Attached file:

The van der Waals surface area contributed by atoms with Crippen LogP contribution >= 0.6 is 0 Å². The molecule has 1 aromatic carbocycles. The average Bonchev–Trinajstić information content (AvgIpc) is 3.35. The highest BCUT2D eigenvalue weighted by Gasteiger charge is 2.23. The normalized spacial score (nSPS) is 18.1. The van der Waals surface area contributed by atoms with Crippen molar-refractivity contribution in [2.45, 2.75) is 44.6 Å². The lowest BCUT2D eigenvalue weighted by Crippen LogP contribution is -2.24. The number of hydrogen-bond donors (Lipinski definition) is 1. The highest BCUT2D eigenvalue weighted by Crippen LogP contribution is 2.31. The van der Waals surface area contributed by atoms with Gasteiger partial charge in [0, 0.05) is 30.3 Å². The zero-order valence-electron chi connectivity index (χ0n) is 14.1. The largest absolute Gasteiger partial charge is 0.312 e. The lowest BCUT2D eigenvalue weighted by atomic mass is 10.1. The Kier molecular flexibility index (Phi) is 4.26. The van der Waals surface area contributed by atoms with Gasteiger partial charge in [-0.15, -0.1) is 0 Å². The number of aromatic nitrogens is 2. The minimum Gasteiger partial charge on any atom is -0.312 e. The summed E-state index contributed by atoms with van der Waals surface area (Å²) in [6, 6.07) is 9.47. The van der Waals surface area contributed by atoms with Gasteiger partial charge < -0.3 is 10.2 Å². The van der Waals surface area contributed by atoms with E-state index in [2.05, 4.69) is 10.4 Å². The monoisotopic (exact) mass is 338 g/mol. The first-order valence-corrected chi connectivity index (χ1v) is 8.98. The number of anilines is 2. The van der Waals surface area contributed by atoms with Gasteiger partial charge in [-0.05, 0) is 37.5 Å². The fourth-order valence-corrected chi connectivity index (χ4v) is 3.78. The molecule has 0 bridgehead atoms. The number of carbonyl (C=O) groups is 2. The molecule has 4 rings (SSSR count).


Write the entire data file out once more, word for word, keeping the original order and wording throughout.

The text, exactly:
The van der Waals surface area contributed by atoms with Crippen LogP contribution >= 0.6 is 0 Å². The molecule has 1 aromatic carbocycles. The average Bonchev–Trinajstić information content (AvgIpc) is 3.35. The highest BCUT2D eigenvalue weighted by Gasteiger charge is 2.23. The normalized spacial score (nSPS) is 18.1. The van der Waals surface area contributed by atoms with Crippen molar-refractivity contribution in [2.45, 2.75) is 44.6 Å². The lowest BCUT2D eigenvalue weighted by Crippen LogP contribution is -2.24. The number of hydrogen-bond donors (Lipinski definition) is 1. The highest BCUT2D eigenvalue weighted by Crippen LogP contribution is 2.31. The van der Waals surface area contributed by atoms with Gasteiger partial charge in [0, 0.05) is 30.3 Å². The zero-order valence-electron chi connectivity index (χ0n) is 14.1. The largest absolute Gasteiger partial charge is 0.312 e. The lowest BCUT2D eigenvalue weighted by atomic mass is 10.1. The Kier molecular flexibility index (Phi) is 4.26. The van der Waals surface area contributed by atoms with Gasteiger partial charge in [-0.15, -0.1) is 0 Å². The number of aromatic nitrogens is 2. The minimum Gasteiger partial charge on any atom is -0.312 e. The summed E-state index contributed by atoms with van der Waals surface area (Å²) in [6, 6.07) is 9.47. The van der Waals surface area contributed by atoms with Gasteiger partial charge < -0.3 is 10.2 Å². The van der Waals surface area contributed by atoms with E-state index in [2.05, 4.69) is 10.4 Å². The monoisotopic (exact) mass is 338 g/mol. The first-order valence-corrected chi connectivity index (χ1v) is 8.98. The number of anilines is 2. The van der Waals surface area contributed by atoms with Gasteiger partial charge in [-0.05, 0) is 37.5 Å². The fourth-order valence-corrected chi connectivity index (χ4v) is 3.78. The molecule has 0 bridgehead atoms. The number of carbonyl (C=O) groups is 2. The molecule has 4 rings (SSSR count).